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The Gut Girls

by on 25 March 2023

Cutting Edge Drama

The Gut Girls

by Sarah Daniels

The Questors Student Group at The Studio, Questors Theatre, Ealing until 1st April

Review by Michelle Hood

“Offal by name, and awful by nature” shouts one of the five young women working in a slaughterhouse, at the beginning of Sarah Daniels’ 1988 play The Gut Girls at The Studio in the Questors Theatre, Ealing.  We are back in 1897, in the Deptford Foreign Cattle Market, where five women toil thirteen hours a day slaughtering, cleaning and cutting-up cows, pigs and sheep.  

The play provides a glimpse into the gruesome bloody world of slaughtering, and introduces us to the bawdy beer-swilling women working there – a grisly reminder of the macabre jobs of yesteryear.  But the real impact of the play is what happens to these women when a curb is introduced on imported animals, which means the slaughterhouse has to close.  We then follow the blood, guts and tears of these bawdy hard-working women as they search for new roles, given the stigma of working in the slaughterhouse, a position in society barely above the status of whores and charlatans.

The ensemble of eight actors play numerous roles, which require frequent costume changes and many quick exits and entrances.  Director Richard Gallagher, the Second Year tutor, keeps a brisk pace by filling the stage with constant movement.  However, being a production by the Questors Student Group, we have to accept that the roles are all played by young actors, still learning their craft.  Not to detract from the energy and enthusiasm of the young cast, but the result limits the effectiveness of the play.

As for the five gut girls, there are indeed five fine interpretations.  Emily Hawley as gut girl Annie, the new girl in the slaughterhouse, delivers a poignant story direct to the audience about previously being in service, raped by the son in the house, then losing her child at birth from umbilical cord strangulation.  This is a powerfully delivered speech by Emily who also effectively plays two further characters including a maidservant.  Logan Crouch gives an amusing and animated performance as Kate, and I especially enjoyed her scene with Marco Boel, where they both dream of a future, happily running a toy shop and selling homemade wooden toys.  Hyssop Benson makes a touching and expressive Maggie, one of her domineering mother’s eleven children, as we follow her sad story where she was forced into an unhappy marriage out of financial desperation.  Layan Al Gurashi’s Ellen captures the spirit of the gut girls with her tireless campaigning for better working conditions and union protection – a marked contrast to her other portrayal as the brow-beaten character of Priscilla.  Also, a very credible and convincing performance to Ania Choroszczynska, playing the gut girl Polly.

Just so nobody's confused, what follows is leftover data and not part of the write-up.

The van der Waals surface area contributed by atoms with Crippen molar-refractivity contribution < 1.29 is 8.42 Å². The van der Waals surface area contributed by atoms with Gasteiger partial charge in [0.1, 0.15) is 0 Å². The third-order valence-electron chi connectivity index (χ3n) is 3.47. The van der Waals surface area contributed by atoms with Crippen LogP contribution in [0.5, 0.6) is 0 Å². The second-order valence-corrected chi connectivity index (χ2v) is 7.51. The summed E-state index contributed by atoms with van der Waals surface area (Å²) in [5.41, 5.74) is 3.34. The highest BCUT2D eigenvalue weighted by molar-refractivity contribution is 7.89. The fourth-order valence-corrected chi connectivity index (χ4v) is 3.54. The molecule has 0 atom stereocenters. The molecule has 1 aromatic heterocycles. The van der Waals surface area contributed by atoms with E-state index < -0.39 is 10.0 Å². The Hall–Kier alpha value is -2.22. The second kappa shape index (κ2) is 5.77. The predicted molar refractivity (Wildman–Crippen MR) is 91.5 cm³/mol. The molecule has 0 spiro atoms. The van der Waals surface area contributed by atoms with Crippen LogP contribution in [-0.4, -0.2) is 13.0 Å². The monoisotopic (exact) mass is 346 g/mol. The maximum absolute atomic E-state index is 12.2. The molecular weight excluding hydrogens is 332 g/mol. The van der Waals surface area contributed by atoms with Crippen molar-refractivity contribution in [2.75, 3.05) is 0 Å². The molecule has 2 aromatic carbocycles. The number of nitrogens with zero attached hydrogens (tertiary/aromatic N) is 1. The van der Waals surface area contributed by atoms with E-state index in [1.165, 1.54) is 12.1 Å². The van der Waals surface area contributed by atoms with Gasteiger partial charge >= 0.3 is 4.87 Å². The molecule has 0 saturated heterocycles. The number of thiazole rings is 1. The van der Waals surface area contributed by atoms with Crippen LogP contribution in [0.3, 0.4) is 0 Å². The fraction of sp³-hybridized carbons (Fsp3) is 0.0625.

Hannah Langan, in her acting debut, shows great poise and assurance as the aristocratic Lady Eleanor, pursuing her charity work; a confident performance by a promising newcomer.  Not to be out-shadowed by the women, the two male performers, Marco Boel and Jacob Chancellor, play six parts between them.  I found Jacob Chancellor’s extrovert music-hall entertainer great fun.  However, for me, there were no stand-out “stars”, in what was a good ensemble piece with a cast working well to support each other.

Scenes which work particularly well include the gut girls drinking in the pub, while watching a lewd entertainer – and the girls receiving lessons in servitude, including how to bow and scrape to please their paymasters.  The audience also enjoyed the many visual gags – for example, the reference to “fallen women” when the girls tumbled from their chairs to the floor – and the scene where Maggie is threatened by a man at knife point, only to brandish a butcher’s knife, twice as large.  Another surprising prop was a late Victorian projector as the girls settled down to watch a series of photographic slides. 

The worthy issues highlighted by writer Sarah Daniels were many, including the problems faced by women in a world devoid of contraception (with many asides about sausage skins), of male brutality against women and the barriers of class and gender to the progress of women.  There was also a strong sense of the emergence of female emancipation against the traditional background of male orientated society, an unequal society limiting women to sometimes brutal subjection and, where they were allowed to better themselves, limited to becoming only maids and kitchen staff. 

Finally, a word on modulation, because in a small acting space all the actors need to fully use modulation in their voices.   There were moments of shouting, which were appropriate in the text, but loss of depth and diction sometimes became apparent.   While these were young actors, they nevertheless needed to aim for more vocal variation without shouting.  One has to be aware, especially when performing a historical piece, that these are real people’s voices and an honest and sincere reflection of that needs to be shown.  Diction apart, this group of young actors were able to show me the plight of the Victorian working woman – it was a good and carefully paced performance, taking into account the many bitty scenes and the limitations of stage entrances.

Thank you for sharing this with the audience and, incidentally, well done on those hats!!!

Michelle Hood, March 2023

Photography courtesy of Questors

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